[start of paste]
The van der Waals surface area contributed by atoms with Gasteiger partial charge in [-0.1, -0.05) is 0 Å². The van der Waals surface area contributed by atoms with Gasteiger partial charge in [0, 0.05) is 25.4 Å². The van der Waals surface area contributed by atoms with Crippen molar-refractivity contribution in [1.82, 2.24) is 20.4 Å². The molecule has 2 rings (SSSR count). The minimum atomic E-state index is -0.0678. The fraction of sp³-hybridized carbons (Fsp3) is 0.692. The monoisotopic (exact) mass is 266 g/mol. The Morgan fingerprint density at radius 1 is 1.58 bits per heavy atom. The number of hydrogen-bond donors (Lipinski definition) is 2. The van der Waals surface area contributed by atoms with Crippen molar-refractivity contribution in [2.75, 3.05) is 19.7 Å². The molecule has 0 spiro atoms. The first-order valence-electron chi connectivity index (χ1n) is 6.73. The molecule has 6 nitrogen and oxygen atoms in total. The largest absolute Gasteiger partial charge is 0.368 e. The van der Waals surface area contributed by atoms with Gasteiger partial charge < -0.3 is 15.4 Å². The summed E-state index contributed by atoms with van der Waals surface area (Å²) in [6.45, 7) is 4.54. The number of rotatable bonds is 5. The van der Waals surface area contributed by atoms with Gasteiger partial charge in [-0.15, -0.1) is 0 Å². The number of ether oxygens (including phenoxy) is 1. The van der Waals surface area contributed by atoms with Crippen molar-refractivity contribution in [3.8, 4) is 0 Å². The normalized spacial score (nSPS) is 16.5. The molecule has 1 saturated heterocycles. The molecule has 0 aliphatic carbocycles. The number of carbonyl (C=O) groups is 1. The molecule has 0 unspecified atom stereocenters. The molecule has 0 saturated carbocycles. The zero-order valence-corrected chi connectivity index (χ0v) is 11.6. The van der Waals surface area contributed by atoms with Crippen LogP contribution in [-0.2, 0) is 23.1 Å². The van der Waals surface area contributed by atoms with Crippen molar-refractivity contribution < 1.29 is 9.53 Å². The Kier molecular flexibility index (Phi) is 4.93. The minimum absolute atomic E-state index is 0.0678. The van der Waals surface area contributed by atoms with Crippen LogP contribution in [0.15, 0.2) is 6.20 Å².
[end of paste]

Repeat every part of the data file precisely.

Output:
The van der Waals surface area contributed by atoms with Gasteiger partial charge in [-0.1, -0.05) is 0 Å². The van der Waals surface area contributed by atoms with Gasteiger partial charge in [0, 0.05) is 25.4 Å². The van der Waals surface area contributed by atoms with Crippen molar-refractivity contribution in [1.82, 2.24) is 20.4 Å². The molecule has 2 rings (SSSR count). The minimum atomic E-state index is -0.0678. The fraction of sp³-hybridized carbons (Fsp3) is 0.692. The monoisotopic (exact) mass is 266 g/mol. The Morgan fingerprint density at radius 1 is 1.58 bits per heavy atom. The number of hydrogen-bond donors (Lipinski definition) is 2. The van der Waals surface area contributed by atoms with Crippen molar-refractivity contribution in [2.75, 3.05) is 19.7 Å². The molecule has 0 spiro atoms. The first-order valence-electron chi connectivity index (χ1n) is 6.73. The molecule has 6 nitrogen and oxygen atoms in total. The largest absolute Gasteiger partial charge is 0.368 e. The van der Waals surface area contributed by atoms with Gasteiger partial charge < -0.3 is 15.4 Å². The summed E-state index contributed by atoms with van der Waals surface area (Å²) in [6.45, 7) is 4.54. The number of rotatable bonds is 5. The van der Waals surface area contributed by atoms with Gasteiger partial charge in [-0.15, -0.1) is 0 Å². The number of ether oxygens (including phenoxy) is 1. The van der Waals surface area contributed by atoms with Crippen molar-refractivity contribution in [3.8, 4) is 0 Å². The normalized spacial score (nSPS) is 16.5. The molecule has 1 saturated heterocycles. The molecule has 0 aliphatic carbocycles. The number of carbonyl (C=O) groups is 1. The molecule has 0 unspecified atom stereocenters. The molecule has 0 saturated carbocycles. The zero-order valence-corrected chi connectivity index (χ0v) is 11.6. The van der Waals surface area contributed by atoms with Crippen LogP contribution in [-0.2, 0) is 23.1 Å². The van der Waals surface area contributed by atoms with Crippen molar-refractivity contribution < 1.29 is 9.53 Å². The Kier molecular flexibility index (Phi) is 4.93. The minimum absolute atomic E-state index is 0.0678. The van der Waals surface area contributed by atoms with Crippen LogP contribution in [0.15, 0.2) is 6.20 Å².